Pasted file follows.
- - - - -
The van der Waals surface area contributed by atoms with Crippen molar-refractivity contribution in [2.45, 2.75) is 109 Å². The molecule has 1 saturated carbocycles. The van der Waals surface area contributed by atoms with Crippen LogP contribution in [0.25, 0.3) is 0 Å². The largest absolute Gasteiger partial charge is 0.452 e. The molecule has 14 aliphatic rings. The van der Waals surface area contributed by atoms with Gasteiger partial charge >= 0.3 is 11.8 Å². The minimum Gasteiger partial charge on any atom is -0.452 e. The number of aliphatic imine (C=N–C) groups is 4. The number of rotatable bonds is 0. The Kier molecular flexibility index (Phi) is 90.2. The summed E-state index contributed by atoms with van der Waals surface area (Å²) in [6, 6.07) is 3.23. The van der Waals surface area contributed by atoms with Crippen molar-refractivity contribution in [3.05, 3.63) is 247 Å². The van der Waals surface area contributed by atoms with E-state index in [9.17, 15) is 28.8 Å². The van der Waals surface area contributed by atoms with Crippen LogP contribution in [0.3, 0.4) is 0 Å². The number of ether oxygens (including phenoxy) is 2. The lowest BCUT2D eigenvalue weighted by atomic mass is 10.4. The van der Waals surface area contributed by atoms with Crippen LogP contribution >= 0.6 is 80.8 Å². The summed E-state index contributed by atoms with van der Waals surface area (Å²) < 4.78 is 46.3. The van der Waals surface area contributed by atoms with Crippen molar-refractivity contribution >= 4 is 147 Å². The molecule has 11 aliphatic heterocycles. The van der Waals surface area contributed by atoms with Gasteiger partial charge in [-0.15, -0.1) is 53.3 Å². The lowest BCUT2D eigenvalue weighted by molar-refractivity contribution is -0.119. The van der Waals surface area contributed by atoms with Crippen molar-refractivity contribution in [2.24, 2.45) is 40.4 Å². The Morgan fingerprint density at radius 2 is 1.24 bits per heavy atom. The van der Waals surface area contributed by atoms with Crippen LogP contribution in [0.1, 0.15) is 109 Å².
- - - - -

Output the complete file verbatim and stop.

The van der Waals surface area contributed by atoms with Crippen molar-refractivity contribution in [2.45, 2.75) is 109 Å². The molecule has 1 saturated carbocycles. The van der Waals surface area contributed by atoms with Crippen LogP contribution in [0.25, 0.3) is 0 Å². The largest absolute Gasteiger partial charge is 0.452 e. The molecule has 14 aliphatic rings. The van der Waals surface area contributed by atoms with Gasteiger partial charge >= 0.3 is 11.8 Å². The minimum Gasteiger partial charge on any atom is -0.452 e. The number of aliphatic imine (C=N–C) groups is 4. The number of rotatable bonds is 0. The Kier molecular flexibility index (Phi) is 90.2. The summed E-state index contributed by atoms with van der Waals surface area (Å²) in [6, 6.07) is 3.23. The van der Waals surface area contributed by atoms with Crippen molar-refractivity contribution in [3.05, 3.63) is 247 Å². The van der Waals surface area contributed by atoms with E-state index in [9.17, 15) is 28.8 Å². The van der Waals surface area contributed by atoms with Crippen LogP contribution in [0.3, 0.4) is 0 Å². The number of ether oxygens (including phenoxy) is 2. The lowest BCUT2D eigenvalue weighted by atomic mass is 10.4. The van der Waals surface area contributed by atoms with Crippen LogP contribution >= 0.6 is 80.8 Å². The summed E-state index contributed by atoms with van der Waals surface area (Å²) < 4.78 is 46.3. The van der Waals surface area contributed by atoms with Crippen molar-refractivity contribution >= 4 is 147 Å². The molecule has 11 aliphatic heterocycles. The van der Waals surface area contributed by atoms with Gasteiger partial charge in [-0.15, -0.1) is 53.3 Å². The lowest BCUT2D eigenvalue weighted by molar-refractivity contribution is -0.119. The van der Waals surface area contributed by atoms with Crippen molar-refractivity contribution in [2.24, 2.45) is 40.4 Å². The Morgan fingerprint density at radius 2 is 1.24 bits per heavy atom. The van der Waals surface area contributed by atoms with Crippen LogP contribution in [0.1, 0.15) is 109 Å².